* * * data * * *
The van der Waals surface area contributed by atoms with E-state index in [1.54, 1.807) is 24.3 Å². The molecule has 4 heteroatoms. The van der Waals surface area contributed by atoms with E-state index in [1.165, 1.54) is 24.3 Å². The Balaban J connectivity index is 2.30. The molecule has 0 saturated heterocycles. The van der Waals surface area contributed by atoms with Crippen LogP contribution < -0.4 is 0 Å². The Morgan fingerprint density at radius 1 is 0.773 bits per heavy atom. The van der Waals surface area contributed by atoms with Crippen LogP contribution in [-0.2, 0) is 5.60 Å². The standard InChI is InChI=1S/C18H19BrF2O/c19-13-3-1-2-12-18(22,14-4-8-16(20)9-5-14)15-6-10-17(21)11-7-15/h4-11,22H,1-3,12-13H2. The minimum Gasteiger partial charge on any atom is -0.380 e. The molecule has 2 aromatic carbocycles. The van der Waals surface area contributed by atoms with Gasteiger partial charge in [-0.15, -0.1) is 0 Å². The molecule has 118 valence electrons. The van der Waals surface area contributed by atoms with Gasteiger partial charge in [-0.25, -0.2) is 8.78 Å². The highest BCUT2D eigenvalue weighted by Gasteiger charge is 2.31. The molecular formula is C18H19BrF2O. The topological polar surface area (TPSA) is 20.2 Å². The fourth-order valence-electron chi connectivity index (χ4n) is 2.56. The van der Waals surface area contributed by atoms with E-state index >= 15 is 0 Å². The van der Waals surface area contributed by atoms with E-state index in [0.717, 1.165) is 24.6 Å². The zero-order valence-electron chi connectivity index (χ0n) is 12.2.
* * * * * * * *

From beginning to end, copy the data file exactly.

The van der Waals surface area contributed by atoms with E-state index in [1.54, 1.807) is 24.3 Å². The molecule has 4 heteroatoms. The van der Waals surface area contributed by atoms with E-state index in [1.165, 1.54) is 24.3 Å². The Balaban J connectivity index is 2.30. The molecule has 0 saturated heterocycles. The van der Waals surface area contributed by atoms with Crippen LogP contribution < -0.4 is 0 Å². The Morgan fingerprint density at radius 1 is 0.773 bits per heavy atom. The van der Waals surface area contributed by atoms with Crippen LogP contribution in [-0.2, 0) is 5.60 Å². The standard InChI is InChI=1S/C18H19BrF2O/c19-13-3-1-2-12-18(22,14-4-8-16(20)9-5-14)15-6-10-17(21)11-7-15/h4-11,22H,1-3,12-13H2. The minimum Gasteiger partial charge on any atom is -0.380 e. The molecule has 2 aromatic carbocycles. The van der Waals surface area contributed by atoms with Gasteiger partial charge in [-0.15, -0.1) is 0 Å². The molecule has 118 valence electrons. The van der Waals surface area contributed by atoms with Gasteiger partial charge in [-0.25, -0.2) is 8.78 Å². The highest BCUT2D eigenvalue weighted by Gasteiger charge is 2.31. The molecular formula is C18H19BrF2O. The topological polar surface area (TPSA) is 20.2 Å². The fourth-order valence-electron chi connectivity index (χ4n) is 2.56. The van der Waals surface area contributed by atoms with E-state index >= 15 is 0 Å². The van der Waals surface area contributed by atoms with E-state index in [0.717, 1.165) is 24.6 Å². The zero-order valence-electron chi connectivity index (χ0n) is 12.2.